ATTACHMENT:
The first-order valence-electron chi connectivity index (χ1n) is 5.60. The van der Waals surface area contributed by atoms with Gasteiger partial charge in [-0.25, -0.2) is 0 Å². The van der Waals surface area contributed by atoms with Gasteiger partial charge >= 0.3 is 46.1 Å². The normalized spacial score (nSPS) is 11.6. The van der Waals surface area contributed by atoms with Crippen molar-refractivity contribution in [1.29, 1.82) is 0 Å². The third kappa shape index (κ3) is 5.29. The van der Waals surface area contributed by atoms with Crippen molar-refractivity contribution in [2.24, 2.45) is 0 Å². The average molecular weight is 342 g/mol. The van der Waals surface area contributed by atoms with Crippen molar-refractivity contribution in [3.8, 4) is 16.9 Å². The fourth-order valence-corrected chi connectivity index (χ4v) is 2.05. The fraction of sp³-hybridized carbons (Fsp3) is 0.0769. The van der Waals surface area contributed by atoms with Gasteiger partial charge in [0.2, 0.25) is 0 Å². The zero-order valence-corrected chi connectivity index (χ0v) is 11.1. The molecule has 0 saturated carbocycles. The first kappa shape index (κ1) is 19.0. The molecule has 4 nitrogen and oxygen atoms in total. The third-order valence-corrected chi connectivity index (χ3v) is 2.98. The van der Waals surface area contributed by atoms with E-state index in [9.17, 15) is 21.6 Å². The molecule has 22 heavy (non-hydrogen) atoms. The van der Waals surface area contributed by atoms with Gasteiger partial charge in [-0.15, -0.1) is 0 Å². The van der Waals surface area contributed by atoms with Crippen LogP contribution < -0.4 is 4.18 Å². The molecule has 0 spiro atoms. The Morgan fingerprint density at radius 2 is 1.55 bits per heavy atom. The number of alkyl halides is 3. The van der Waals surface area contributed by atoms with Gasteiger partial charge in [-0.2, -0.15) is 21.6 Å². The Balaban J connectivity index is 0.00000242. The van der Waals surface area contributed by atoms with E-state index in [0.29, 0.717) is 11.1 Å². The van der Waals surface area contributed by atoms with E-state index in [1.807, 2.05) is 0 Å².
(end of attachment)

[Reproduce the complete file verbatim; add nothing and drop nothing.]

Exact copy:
The first-order valence-electron chi connectivity index (χ1n) is 5.60. The van der Waals surface area contributed by atoms with Gasteiger partial charge in [-0.25, -0.2) is 0 Å². The van der Waals surface area contributed by atoms with Gasteiger partial charge >= 0.3 is 46.1 Å². The normalized spacial score (nSPS) is 11.6. The van der Waals surface area contributed by atoms with Crippen molar-refractivity contribution in [1.29, 1.82) is 0 Å². The third kappa shape index (κ3) is 5.29. The van der Waals surface area contributed by atoms with Crippen molar-refractivity contribution in [2.24, 2.45) is 0 Å². The average molecular weight is 342 g/mol. The van der Waals surface area contributed by atoms with Crippen molar-refractivity contribution in [3.8, 4) is 16.9 Å². The fourth-order valence-corrected chi connectivity index (χ4v) is 2.05. The fraction of sp³-hybridized carbons (Fsp3) is 0.0769. The van der Waals surface area contributed by atoms with Gasteiger partial charge in [0.2, 0.25) is 0 Å². The zero-order valence-corrected chi connectivity index (χ0v) is 11.1. The molecule has 0 saturated carbocycles. The first kappa shape index (κ1) is 19.0. The molecule has 4 nitrogen and oxygen atoms in total. The third-order valence-corrected chi connectivity index (χ3v) is 2.98. The van der Waals surface area contributed by atoms with E-state index in [9.17, 15) is 21.6 Å². The molecule has 22 heavy (non-hydrogen) atoms. The van der Waals surface area contributed by atoms with Gasteiger partial charge in [-0.15, -0.1) is 0 Å². The van der Waals surface area contributed by atoms with Crippen LogP contribution < -0.4 is 4.18 Å². The molecule has 0 spiro atoms. The Morgan fingerprint density at radius 2 is 1.55 bits per heavy atom. The number of alkyl halides is 3. The van der Waals surface area contributed by atoms with Gasteiger partial charge in [-0.2, -0.15) is 21.6 Å². The Balaban J connectivity index is 0.00000242. The van der Waals surface area contributed by atoms with E-state index in [0.29, 0.717) is 11.1 Å². The van der Waals surface area contributed by atoms with E-state index in [1.807, 2.05) is 0 Å².